Today, deliveries via cesarean sections, or c-sections, have become quite common globally. Sometimes, c-sections are a medical necessity when normal deliveries become risky either for the mother or the baby. At other times, it can be a choice. C-sections today have become a considerably safer procedure than it was a few decades ago, but there is need to refine it further.
In a recent study published in Chinese Medical Journal, researchers from China have settled the debate on one important aspect of refining the procedure: the choice of drug to counteract the side effects of the spinal anesthesia required.
C-sections are performed under general anesthesia or spinal anesthesia. With the latter, there can be one key complication: hypotension, or low blood pressure. This can simply make the mother nauseous, or it can have graver consequences such as compromising the fetus. To avoid these problems, medical practitioners typically administer vasopressors, drugs meant to raise the blood pressure to normal levels, as preventatives before giving the spinal anesthesia.
However, a commonly used vasopressor, ephedrine, too can have undesirable effects, some on the fetus, such as increasing fetal heart rate and causing fetal acidosis (a condition in which the proportion of acids in the bodily fluids rises). Studies have also shown that it is slow acting. Recently, an alternative has begun to be employed: norepinephrine. Norepinephrine has shown fewer effects on the heart rate and is faster acting, making it potentially a better alternative to ephedrine. But to date, there are few head to head comparisons of the two.
To understand whether norepinephrine really is the better choice, the team of researchers from China, led by Dr. Zhi-Hong Lu of the Department of Anesthesiology and Perioperative Medicine at the Fourth Military Medical University in Shanghai, conducted a clinical trial.
They enlisted 177 expecting mothers scheduled to undergo c-sections and randomly divided them into groups receiving one of two protocols: norepinephrine infusion for 30 minutes just before spinal anesthesia or a quick dose of ephedrine just before the spinal anesthesia. These are standard protocols for administering these vassopressors.
The team then evaluated various factors like the incidence of hypotension within 30 minutes of spinal anesthesia administration, the conditions of the mother and baby 30 minutes after spinal anesthesia, and the degree of oxygenation in the cerebral region--the uppermost part--of the baby' brain 10 minutes after birth.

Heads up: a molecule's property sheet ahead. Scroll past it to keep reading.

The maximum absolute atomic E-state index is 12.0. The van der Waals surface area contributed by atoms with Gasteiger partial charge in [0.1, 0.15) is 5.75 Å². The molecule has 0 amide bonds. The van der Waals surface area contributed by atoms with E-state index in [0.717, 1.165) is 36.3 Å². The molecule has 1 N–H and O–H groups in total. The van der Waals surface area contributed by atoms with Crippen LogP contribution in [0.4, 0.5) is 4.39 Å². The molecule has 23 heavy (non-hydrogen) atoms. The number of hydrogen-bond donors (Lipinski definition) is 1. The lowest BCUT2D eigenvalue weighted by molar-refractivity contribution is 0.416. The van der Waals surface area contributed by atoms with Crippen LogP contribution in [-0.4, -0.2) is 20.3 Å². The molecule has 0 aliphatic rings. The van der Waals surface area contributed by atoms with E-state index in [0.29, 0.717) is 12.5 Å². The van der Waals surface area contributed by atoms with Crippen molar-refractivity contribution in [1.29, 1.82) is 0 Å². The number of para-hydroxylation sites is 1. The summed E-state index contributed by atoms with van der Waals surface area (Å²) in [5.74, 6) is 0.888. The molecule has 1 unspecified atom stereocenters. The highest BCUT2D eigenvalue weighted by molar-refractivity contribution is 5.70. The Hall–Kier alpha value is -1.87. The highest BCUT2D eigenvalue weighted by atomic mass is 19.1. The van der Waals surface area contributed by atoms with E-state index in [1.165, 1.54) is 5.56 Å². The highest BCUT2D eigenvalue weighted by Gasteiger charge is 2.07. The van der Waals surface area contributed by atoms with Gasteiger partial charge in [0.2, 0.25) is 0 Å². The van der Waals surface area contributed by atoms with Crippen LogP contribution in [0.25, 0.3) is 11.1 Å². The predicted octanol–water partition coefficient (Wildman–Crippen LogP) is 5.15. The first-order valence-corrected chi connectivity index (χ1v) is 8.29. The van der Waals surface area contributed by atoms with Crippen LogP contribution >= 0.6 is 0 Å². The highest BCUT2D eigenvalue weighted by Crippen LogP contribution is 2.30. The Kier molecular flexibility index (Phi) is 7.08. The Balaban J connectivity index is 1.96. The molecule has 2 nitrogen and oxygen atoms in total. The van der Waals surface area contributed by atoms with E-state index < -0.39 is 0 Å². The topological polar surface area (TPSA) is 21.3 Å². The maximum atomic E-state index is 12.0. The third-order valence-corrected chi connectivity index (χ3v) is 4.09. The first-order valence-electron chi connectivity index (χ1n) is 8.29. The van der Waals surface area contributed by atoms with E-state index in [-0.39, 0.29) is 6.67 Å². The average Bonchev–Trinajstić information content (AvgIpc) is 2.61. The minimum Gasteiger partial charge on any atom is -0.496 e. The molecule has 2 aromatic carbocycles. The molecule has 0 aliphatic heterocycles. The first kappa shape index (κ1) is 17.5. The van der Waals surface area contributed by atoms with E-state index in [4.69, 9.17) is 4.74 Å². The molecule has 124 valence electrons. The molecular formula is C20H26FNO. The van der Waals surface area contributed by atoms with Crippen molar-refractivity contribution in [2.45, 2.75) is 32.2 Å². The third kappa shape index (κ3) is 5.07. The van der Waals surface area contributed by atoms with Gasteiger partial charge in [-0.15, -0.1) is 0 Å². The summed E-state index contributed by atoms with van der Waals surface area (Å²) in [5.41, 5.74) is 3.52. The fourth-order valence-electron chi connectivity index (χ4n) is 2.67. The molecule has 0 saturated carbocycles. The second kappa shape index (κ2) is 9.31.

They found that fewer mothers who had received norepinephrine suffered from hypotension than those who received ephedrine. Similarly, the frequency of tachycardia, a condition characterized by irregularly fast heartbeats, was lower in mothers given norepinephrine than those administered with ephedrine. The former were also less likely to experience nausea and vomiting.
As for the physical condition of the newborn, including heart rate, effort required for respiration, tone of muscles, stimulation response, and coloration of skin, there weren't significant differences between the two groups. The cord blood gas levels, which indicate metabolic conditions in the newborn, weren't different between the two groups either.
One exception to this trend in newborns, or neonates, was the cerebral oxygenation level. As Dr. Lu has explained, "Neonatal cerebral regional saturations were significantly higher after birth in the norepinephrine group than in the ephedrine group. This indicates that norepinephrine can has potential neonatal benefits as well, which ephedrine does not have. The routine use of this norepinephrine regimen could help reduce neonate neurocognitive complications."
Overall, this study seems to indicate that norepinephrine infusion should be the preferred vasopressor protocol for c-sections.
Further research is required to optimize the regimen to clarify norepinephrine's neonatal benefits and maximizing them. But for now, it appears that its fixed-rate infusion is more effective than the ephedrine protocol for people undergoing elective c-section."
Dr. Zhi-Hong Lu, Department of Anesthesiology and Perioperative Medicine, Fourth Military Medical University in Shanghai
This is the first step to delivering better care at literally the dawn of the future generations.
Fan, Q-Q., et al. (2021) Comparison of two vasopressor protocols for preventing hypotension post-spinal anesthesia during cesarean section: a randomized controlled trial. Chinese Medical Journal. doi.org/10.1097/CM9.0000000000001404.